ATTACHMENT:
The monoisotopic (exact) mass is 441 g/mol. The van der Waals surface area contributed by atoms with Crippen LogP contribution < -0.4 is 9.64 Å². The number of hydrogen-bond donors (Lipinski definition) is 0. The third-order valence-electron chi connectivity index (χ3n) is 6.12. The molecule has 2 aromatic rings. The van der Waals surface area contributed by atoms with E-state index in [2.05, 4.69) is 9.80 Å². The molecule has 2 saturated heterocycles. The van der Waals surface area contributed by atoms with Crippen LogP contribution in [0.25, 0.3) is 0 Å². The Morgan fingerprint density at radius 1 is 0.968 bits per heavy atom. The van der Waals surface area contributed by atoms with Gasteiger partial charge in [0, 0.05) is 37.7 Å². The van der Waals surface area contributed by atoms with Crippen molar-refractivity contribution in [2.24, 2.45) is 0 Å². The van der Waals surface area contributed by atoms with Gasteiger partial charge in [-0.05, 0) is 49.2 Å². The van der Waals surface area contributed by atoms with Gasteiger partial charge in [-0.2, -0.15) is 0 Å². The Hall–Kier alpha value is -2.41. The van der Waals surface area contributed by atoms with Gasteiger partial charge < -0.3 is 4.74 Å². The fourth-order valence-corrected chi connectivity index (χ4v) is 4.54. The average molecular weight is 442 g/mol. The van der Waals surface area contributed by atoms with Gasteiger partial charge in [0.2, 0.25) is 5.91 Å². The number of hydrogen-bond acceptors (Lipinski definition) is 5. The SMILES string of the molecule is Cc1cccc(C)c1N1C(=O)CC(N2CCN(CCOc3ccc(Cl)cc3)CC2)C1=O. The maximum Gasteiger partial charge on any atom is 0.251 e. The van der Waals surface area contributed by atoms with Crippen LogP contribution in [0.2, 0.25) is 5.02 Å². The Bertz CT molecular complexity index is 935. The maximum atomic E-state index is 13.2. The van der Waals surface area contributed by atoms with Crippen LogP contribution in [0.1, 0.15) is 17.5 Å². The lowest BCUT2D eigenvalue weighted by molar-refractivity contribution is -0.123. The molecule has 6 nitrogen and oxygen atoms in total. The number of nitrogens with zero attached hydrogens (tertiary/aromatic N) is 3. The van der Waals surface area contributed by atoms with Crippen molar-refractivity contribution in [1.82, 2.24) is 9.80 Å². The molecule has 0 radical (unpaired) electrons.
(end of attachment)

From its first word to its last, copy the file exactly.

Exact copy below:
The monoisotopic (exact) mass is 441 g/mol. The van der Waals surface area contributed by atoms with Crippen LogP contribution < -0.4 is 9.64 Å². The number of hydrogen-bond donors (Lipinski definition) is 0. The third-order valence-electron chi connectivity index (χ3n) is 6.12. The molecule has 2 aromatic rings. The van der Waals surface area contributed by atoms with E-state index in [2.05, 4.69) is 9.80 Å². The molecule has 2 saturated heterocycles. The van der Waals surface area contributed by atoms with Crippen LogP contribution in [0.25, 0.3) is 0 Å². The Morgan fingerprint density at radius 1 is 0.968 bits per heavy atom. The van der Waals surface area contributed by atoms with Gasteiger partial charge in [0, 0.05) is 37.7 Å². The van der Waals surface area contributed by atoms with Crippen molar-refractivity contribution in [2.24, 2.45) is 0 Å². The van der Waals surface area contributed by atoms with Gasteiger partial charge in [-0.05, 0) is 49.2 Å². The van der Waals surface area contributed by atoms with Gasteiger partial charge in [-0.2, -0.15) is 0 Å². The Hall–Kier alpha value is -2.41. The van der Waals surface area contributed by atoms with Gasteiger partial charge < -0.3 is 4.74 Å². The fourth-order valence-corrected chi connectivity index (χ4v) is 4.54. The average molecular weight is 442 g/mol. The van der Waals surface area contributed by atoms with Gasteiger partial charge in [0.2, 0.25) is 5.91 Å². The number of hydrogen-bond acceptors (Lipinski definition) is 5. The SMILES string of the molecule is Cc1cccc(C)c1N1C(=O)CC(N2CCN(CCOc3ccc(Cl)cc3)CC2)C1=O. The maximum Gasteiger partial charge on any atom is 0.251 e. The van der Waals surface area contributed by atoms with Crippen LogP contribution in [0.2, 0.25) is 5.02 Å². The Bertz CT molecular complexity index is 935. The maximum atomic E-state index is 13.2. The van der Waals surface area contributed by atoms with Crippen LogP contribution in [0.1, 0.15) is 17.5 Å². The lowest BCUT2D eigenvalue weighted by molar-refractivity contribution is -0.123. The molecule has 6 nitrogen and oxygen atoms in total. The number of nitrogens with zero attached hydrogens (tertiary/aromatic N) is 3. The van der Waals surface area contributed by atoms with Crippen molar-refractivity contribution in [1.82, 2.24) is 9.80 Å². The molecule has 0 radical (unpaired) electrons.